Beirut soon found himself cut off from his sons and squires. He was confronted by an attacker without a visor and with a sword-thrust to his mouth cut his head in two, but the collision of the horses forced his own horse into a ditch. Unhorsed, he found himself surrounded by some fifteen enemy knights and none of his own. Fortunately, he had an unnamed number of loyal “sergeants” with him. They took refuge together in the called enclosure of a church and here defended themselves against the attempts of the fifteen imperial knights to break in and slay them. His situation was apparently desperate, when Sir Anseau de Brie, a loyal supporter of the Ibelins, rode to the rescue, taking on all fifteen knights so vigorously that he broke his lance, his sword, and even his dagger. Novare records that “he received so many blows that he could hardly use his hands.”[vi] 

Meanwhile, the Lord of Beirut's’ eldest son and heir, a young man only about 22-years-old at this time, had succeeded in setting a portion of the enemy army under Sir Hugh de Gibelet to flight.  Having chased them off the field, he turned back and re-entered the fray with his still large and intact contingent of knights. This charge appears to have been decisive. Novara describes it like this:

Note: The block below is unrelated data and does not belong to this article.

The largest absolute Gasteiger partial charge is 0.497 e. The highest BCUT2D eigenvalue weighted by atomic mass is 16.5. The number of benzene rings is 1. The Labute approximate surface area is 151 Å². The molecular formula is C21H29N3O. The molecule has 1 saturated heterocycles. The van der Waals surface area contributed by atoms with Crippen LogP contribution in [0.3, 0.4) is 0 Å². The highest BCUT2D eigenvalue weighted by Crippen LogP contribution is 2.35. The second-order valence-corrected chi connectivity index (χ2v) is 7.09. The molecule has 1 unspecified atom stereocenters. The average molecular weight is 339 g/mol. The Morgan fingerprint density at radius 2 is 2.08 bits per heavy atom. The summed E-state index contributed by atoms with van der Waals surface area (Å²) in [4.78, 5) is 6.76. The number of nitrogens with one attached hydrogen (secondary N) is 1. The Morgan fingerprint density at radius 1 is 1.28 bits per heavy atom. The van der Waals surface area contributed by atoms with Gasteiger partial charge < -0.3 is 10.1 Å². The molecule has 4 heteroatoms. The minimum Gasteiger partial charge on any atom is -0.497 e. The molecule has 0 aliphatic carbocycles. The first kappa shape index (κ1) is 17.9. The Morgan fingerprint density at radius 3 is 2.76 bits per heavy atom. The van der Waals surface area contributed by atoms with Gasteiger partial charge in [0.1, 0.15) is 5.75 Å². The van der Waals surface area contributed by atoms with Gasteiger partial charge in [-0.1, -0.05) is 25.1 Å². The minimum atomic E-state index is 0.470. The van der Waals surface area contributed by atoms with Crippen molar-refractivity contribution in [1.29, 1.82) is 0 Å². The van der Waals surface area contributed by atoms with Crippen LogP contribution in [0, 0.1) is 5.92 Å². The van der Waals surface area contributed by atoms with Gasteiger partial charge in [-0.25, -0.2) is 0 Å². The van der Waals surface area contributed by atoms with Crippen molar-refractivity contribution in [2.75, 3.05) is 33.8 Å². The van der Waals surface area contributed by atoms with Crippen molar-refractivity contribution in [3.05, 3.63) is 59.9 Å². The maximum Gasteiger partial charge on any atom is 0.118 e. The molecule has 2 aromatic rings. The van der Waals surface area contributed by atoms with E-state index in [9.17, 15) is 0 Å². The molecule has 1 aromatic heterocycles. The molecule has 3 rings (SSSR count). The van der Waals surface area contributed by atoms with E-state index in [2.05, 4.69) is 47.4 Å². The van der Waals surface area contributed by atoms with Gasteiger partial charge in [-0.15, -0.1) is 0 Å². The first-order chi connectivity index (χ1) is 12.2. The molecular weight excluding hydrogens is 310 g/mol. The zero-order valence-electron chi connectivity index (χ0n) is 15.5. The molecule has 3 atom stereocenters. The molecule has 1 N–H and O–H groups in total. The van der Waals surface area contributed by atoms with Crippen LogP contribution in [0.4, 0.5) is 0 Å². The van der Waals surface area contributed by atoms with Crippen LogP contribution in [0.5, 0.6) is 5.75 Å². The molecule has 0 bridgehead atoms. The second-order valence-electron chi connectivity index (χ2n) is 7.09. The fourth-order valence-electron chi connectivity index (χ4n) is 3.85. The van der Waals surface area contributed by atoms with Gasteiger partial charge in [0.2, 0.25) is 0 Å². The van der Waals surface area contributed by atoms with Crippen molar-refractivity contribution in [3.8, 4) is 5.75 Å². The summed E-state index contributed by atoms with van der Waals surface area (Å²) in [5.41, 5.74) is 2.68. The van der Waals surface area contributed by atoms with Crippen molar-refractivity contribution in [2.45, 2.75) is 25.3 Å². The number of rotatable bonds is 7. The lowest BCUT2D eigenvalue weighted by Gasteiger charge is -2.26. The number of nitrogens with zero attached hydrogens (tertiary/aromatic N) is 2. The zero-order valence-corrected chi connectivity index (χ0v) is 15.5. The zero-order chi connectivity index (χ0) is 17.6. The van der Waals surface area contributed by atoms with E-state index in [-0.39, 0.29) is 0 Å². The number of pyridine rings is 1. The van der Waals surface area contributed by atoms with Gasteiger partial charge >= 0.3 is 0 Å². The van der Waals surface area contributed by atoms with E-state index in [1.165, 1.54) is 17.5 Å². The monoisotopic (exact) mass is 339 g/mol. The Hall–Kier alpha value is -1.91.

“…as soon as his enemies saw and recognized his standards they were afraid and fled towards the city of Nicosia. Sir Balian, who came in advance of all the others, encountered them most eagerly and struck their standard bearer so hard that he himself fell to the ground, he and his horse falling together; there were many taken and killed, but many escaped due to the fall of Sir Balian.”[vii]